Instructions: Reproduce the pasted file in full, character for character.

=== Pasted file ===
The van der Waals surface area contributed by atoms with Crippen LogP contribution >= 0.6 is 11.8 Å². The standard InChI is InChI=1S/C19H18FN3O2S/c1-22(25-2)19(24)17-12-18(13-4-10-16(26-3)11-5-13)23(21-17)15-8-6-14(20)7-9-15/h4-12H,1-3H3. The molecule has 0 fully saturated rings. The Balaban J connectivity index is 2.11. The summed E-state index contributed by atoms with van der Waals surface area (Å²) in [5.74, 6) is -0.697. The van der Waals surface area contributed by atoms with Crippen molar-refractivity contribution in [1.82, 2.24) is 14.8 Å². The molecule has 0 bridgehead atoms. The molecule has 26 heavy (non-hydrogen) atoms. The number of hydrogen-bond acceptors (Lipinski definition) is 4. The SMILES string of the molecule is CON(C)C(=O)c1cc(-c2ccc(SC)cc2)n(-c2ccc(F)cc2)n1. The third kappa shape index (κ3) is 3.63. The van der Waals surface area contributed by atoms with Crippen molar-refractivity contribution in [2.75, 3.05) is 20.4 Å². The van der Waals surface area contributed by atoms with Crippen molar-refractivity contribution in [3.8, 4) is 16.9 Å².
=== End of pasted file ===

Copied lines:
The van der Waals surface area contributed by atoms with Crippen LogP contribution >= 0.6 is 11.8 Å². The standard InChI is InChI=1S/C19H18FN3O2S/c1-22(25-2)19(24)17-12-18(13-4-10-16(26-3)11-5-13)23(21-17)15-8-6-14(20)7-9-15/h4-12H,1-3H3. The molecule has 0 fully saturated rings. The Balaban J connectivity index is 2.11. The summed E-state index contributed by atoms with van der Waals surface area (Å²) in [5.74, 6) is -0.697. The van der Waals surface area contributed by atoms with Crippen molar-refractivity contribution in [1.82, 2.24) is 14.8 Å². The molecule has 0 bridgehead atoms. The molecule has 26 heavy (non-hydrogen) atoms. The number of hydrogen-bond acceptors (Lipinski definition) is 4. The SMILES string of the molecule is CON(C)C(=O)c1cc(-c2ccc(SC)cc2)n(-c2ccc(F)cc2)n1. The third kappa shape index (κ3) is 3.63. The van der Waals surface area contributed by atoms with Crippen molar-refractivity contribution in [2.75, 3.05) is 20.4 Å². The van der Waals surface area contributed by atoms with Crippen molar-refractivity contribution in [3.8, 4) is 16.9 Å².